Most of the benefit of commands is that they make it easy to undo an action, redo an action, perform an action in multiple places (over a network connection), or perform it at a later date, and so on. With that in mind: Probably not. It's hard to imagine any situation where "undoing" a dialog box makes sense, and this is the sort of thing I'd rather put ...


2

Heres an excerpt from wikipedia It is a rule that defines or constrains some aspect of business and always resolves to either true or false. Business rules are intended to assert business structure or to control or influence the behavior of the business Business rules describe the operations, definitions and constraints that apply to an ...


2

The PersonDetail class is part of the data access. The service that updates PersonDetail is business logic. Note that, if you don't actually need this separation (i.e. you won't need to transplant the service layer to some other program, independently of the data access), it may not matter (you're coupled to the data layer anyway, due to the presence of ...


2

Atwood's advice from 2004 rings true still today, only we now have the benefit of ORM as well. http://blog.codinghorror.com/who-needs-stored-procedures-anyways/ Stored Procedures should be considered database assembly language: for use in only the most performance critical situations. There are plenty of ways to design a solid, high performing data ...


1

It is helpful to distinguish two types of access control: Vertical - functions that some users can access and some users cannot. For example, anyone can view the home page, but only admin can ban a user. Horizonal - functions that multiple users can access, but the data is segregated. For example, everyone can access "inbox" - but they see only their own ...


1

absolutely awesome practice. also try having some sort of base controller that have all other of your controller extended to it to avoid repetitive access control check. let's say i want to limit people from visiting the profile controller, i can have a parent controller called user and right in the constructor i would do a check to see if user has access ...


1

I am having a bit of an issue with some of these things being called "pattern", but clearly, monads, guards and validators are different beasts one may consider patterns. Particularly interesting about monads is of course, that their available operations mean you can apply other functions transparently within the monad (read: map). Therefore, monads are ...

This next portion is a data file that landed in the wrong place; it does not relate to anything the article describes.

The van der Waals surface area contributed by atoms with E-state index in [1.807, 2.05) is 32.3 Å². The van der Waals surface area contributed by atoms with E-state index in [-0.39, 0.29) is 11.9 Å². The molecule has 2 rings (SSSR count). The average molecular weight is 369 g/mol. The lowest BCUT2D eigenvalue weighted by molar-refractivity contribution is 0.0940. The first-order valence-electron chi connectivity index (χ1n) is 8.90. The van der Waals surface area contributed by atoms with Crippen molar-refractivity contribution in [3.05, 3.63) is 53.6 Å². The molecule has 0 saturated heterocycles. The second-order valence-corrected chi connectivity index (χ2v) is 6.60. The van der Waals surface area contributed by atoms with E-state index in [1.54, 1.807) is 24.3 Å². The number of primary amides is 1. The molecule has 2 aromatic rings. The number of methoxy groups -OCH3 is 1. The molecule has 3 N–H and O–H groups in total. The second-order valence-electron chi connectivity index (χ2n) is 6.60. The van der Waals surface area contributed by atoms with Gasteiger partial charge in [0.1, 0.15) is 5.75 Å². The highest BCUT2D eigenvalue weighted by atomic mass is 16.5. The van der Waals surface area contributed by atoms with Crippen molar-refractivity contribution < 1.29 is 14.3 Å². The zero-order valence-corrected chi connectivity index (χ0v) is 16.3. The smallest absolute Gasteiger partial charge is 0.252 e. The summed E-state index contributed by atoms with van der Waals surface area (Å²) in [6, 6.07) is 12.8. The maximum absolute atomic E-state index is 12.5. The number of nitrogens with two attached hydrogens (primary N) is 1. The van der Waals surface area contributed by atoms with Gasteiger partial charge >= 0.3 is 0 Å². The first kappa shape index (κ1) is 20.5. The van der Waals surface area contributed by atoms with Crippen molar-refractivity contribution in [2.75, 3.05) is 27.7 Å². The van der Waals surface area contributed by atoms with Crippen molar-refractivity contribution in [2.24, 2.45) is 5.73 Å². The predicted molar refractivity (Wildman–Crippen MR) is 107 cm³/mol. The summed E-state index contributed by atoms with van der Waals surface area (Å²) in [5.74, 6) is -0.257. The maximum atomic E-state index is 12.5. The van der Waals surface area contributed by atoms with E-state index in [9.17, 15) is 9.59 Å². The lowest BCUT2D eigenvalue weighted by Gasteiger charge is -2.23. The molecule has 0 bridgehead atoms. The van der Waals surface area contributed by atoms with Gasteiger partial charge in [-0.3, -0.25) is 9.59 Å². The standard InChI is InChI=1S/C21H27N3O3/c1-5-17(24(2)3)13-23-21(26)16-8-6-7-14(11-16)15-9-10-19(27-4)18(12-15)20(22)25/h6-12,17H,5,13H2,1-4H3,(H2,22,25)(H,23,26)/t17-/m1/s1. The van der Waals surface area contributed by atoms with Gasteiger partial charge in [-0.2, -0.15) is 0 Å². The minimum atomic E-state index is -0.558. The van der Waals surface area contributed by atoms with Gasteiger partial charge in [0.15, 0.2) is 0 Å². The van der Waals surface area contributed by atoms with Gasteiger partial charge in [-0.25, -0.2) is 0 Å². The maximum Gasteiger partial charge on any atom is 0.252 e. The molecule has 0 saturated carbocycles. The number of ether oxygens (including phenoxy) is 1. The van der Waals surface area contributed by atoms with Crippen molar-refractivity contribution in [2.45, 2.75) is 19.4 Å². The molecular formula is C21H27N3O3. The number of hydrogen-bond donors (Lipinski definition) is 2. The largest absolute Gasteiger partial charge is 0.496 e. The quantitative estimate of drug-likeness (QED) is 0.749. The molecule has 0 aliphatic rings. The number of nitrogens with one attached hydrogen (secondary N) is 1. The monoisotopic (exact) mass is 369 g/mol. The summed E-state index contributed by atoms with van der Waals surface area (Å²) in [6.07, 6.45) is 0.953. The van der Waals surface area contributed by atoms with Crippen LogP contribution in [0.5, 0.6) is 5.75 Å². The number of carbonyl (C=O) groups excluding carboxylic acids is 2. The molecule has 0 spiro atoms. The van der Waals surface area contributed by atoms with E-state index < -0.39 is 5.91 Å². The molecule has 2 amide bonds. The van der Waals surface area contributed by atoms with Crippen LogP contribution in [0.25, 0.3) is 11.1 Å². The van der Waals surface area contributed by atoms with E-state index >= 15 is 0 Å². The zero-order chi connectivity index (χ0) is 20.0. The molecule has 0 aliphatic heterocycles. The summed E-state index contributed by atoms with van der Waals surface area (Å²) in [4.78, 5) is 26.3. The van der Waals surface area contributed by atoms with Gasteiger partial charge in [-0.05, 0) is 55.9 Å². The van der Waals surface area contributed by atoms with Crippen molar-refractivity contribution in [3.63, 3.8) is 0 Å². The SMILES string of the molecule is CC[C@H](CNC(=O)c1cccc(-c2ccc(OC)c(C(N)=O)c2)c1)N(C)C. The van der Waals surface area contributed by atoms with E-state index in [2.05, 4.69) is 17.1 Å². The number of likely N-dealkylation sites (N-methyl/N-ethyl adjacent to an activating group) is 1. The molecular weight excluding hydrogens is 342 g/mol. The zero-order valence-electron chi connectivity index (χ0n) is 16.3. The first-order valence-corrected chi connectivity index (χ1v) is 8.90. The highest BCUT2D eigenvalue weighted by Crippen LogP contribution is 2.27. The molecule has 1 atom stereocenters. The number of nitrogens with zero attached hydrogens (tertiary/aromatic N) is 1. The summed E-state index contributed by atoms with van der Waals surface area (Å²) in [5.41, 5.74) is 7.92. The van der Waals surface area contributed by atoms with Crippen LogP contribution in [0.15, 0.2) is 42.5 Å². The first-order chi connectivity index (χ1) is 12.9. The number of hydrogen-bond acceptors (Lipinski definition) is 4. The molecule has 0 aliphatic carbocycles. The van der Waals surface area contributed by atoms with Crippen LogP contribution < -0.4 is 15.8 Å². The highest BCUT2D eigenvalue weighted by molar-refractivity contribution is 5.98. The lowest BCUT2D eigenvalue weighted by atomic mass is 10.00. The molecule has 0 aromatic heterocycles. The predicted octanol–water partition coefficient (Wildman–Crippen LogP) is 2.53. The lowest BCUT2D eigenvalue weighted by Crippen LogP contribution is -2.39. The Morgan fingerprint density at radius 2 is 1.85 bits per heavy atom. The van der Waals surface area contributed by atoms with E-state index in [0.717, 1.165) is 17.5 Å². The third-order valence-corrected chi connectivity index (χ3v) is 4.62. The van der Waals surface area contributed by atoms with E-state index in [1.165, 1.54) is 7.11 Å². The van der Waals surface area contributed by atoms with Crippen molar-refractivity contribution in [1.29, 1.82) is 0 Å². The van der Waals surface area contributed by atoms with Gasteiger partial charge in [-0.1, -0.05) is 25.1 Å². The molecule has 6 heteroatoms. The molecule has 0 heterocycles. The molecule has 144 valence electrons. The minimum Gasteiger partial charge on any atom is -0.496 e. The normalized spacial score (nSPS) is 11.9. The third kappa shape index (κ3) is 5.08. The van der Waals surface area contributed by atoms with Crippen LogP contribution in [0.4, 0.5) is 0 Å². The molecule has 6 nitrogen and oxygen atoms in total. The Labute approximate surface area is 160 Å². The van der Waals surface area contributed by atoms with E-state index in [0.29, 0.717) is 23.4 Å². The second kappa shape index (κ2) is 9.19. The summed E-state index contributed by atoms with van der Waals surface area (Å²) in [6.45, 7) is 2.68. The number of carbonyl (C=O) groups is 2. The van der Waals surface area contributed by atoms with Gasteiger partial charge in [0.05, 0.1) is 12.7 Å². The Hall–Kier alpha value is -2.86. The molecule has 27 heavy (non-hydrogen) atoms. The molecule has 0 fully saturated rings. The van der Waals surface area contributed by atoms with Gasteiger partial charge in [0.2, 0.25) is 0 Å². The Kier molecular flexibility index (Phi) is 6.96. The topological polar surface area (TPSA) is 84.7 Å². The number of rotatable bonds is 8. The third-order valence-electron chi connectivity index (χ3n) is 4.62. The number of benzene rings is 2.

1

I have done a lot of searching but I am still not able to figure out where exactly should I place this Python file containing all the logic. There are a number of options, depending on what your requirements are: Add the logic to e.g. the Image model. This is a useful option if you need to store per-image meta data in the database, and each model ...


1

This http://www.unigui.com/ seems relevant. This seems also close https://forums.embarcadero.com/thread.jspa?messageID=510208&tstart=0. I guess your old "business layer" code is written with Borland tools, either C++ or Delphi? Some decade ago I was porting lots of legacy code from 16bit DOS (Turbo Pascal) to 16bit DPMI (Borland Pascal) and to 32bit ...


1

Read up on asynchronous programming It sounds like your original desktop app was tightly coupled with the GUI with functions not continuing until user chooses decisions from popups. The web, and many GUI frameworks, just don't work like this - all operations that may require user input have to provide a delegate/callback so that processing can continue. ...


1

I would like to know at invoicing time which class(es) would be responsible for generating the invoice item for the service and for each vehicle? It seems pretty obvious that would be the responsibility of your InvoiceItemsGenerator class. Your problem is with your implementation of InvoiceItemsGenerator, which you say contains bundled within it ...


1

Is it something particular or is it something more general? Typically, business rules are of the form "if(condition) then action", while business logic tends to describe a larger set or a sequence of both business rules and other logic. So "business logic" is more general any code that implements logic specific to your problem domain, where "business ...